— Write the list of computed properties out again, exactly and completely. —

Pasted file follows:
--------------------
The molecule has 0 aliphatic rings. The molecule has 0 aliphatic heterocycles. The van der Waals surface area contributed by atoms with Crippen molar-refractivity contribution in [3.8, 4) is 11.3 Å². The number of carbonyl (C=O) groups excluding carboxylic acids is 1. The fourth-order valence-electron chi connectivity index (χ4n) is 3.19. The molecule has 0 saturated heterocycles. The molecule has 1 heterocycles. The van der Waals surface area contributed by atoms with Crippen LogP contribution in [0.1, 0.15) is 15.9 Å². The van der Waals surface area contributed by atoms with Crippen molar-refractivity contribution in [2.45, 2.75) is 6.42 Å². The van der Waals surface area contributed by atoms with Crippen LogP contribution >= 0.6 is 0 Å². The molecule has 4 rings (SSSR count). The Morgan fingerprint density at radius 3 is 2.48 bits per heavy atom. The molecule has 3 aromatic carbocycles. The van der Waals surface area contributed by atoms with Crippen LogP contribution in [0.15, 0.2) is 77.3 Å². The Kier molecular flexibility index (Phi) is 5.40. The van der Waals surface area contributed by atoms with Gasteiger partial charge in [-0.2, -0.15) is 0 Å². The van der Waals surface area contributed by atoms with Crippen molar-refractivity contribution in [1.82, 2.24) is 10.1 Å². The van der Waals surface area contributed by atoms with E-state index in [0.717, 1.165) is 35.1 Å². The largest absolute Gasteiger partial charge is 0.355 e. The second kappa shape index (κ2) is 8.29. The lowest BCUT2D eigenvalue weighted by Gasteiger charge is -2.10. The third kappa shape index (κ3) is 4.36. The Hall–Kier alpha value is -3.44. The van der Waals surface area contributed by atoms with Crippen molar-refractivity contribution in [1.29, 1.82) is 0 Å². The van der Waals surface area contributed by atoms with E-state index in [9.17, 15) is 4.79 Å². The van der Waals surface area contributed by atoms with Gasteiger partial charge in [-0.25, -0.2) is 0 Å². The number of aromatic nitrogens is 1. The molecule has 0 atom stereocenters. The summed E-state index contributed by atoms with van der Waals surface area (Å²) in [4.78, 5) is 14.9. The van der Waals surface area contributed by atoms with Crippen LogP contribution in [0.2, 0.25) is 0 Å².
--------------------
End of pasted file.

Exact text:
The molecule has 0 aliphatic rings. The molecule has 0 aliphatic heterocycles. The van der Waals surface area contributed by atoms with Crippen molar-refractivity contribution in [3.8, 4) is 11.3 Å². The number of carbonyl (C=O) groups excluding carboxylic acids is 1. The fourth-order valence-electron chi connectivity index (χ4n) is 3.19. The molecule has 0 saturated heterocycles. The molecule has 1 heterocycles. The van der Waals surface area contributed by atoms with Crippen LogP contribution in [0.1, 0.15) is 15.9 Å². The van der Waals surface area contributed by atoms with Crippen molar-refractivity contribution in [2.45, 2.75) is 6.42 Å². The van der Waals surface area contributed by atoms with Crippen LogP contribution >= 0.6 is 0 Å². The molecule has 4 rings (SSSR count). The Morgan fingerprint density at radius 3 is 2.48 bits per heavy atom. The molecule has 3 aromatic carbocycles. The van der Waals surface area contributed by atoms with Crippen LogP contribution in [0.15, 0.2) is 77.3 Å². The Kier molecular flexibility index (Phi) is 5.40. The van der Waals surface area contributed by atoms with Gasteiger partial charge in [-0.2, -0.15) is 0 Å². The van der Waals surface area contributed by atoms with Crippen molar-refractivity contribution in [1.82, 2.24) is 10.1 Å². The van der Waals surface area contributed by atoms with E-state index in [0.717, 1.165) is 35.1 Å². The largest absolute Gasteiger partial charge is 0.355 e. The second kappa shape index (κ2) is 8.29. The lowest BCUT2D eigenvalue weighted by Gasteiger charge is -2.10. The third kappa shape index (κ3) is 4.36. The Hall–Kier alpha value is -3.44. The van der Waals surface area contributed by atoms with Crippen molar-refractivity contribution in [1.29, 1.82) is 0 Å². The van der Waals surface area contributed by atoms with E-state index in [9.17, 15) is 4.79 Å². The van der Waals surface area contributed by atoms with Gasteiger partial charge in [-0.25, -0.2) is 0 Å². The number of aromatic nitrogens is 1. The molecule has 0 atom stereocenters. The summed E-state index contributed by atoms with van der Waals surface area (Å²) in [4.78, 5) is 14.9. The van der Waals surface area contributed by atoms with Crippen LogP contribution in [0.2, 0.25) is 0 Å².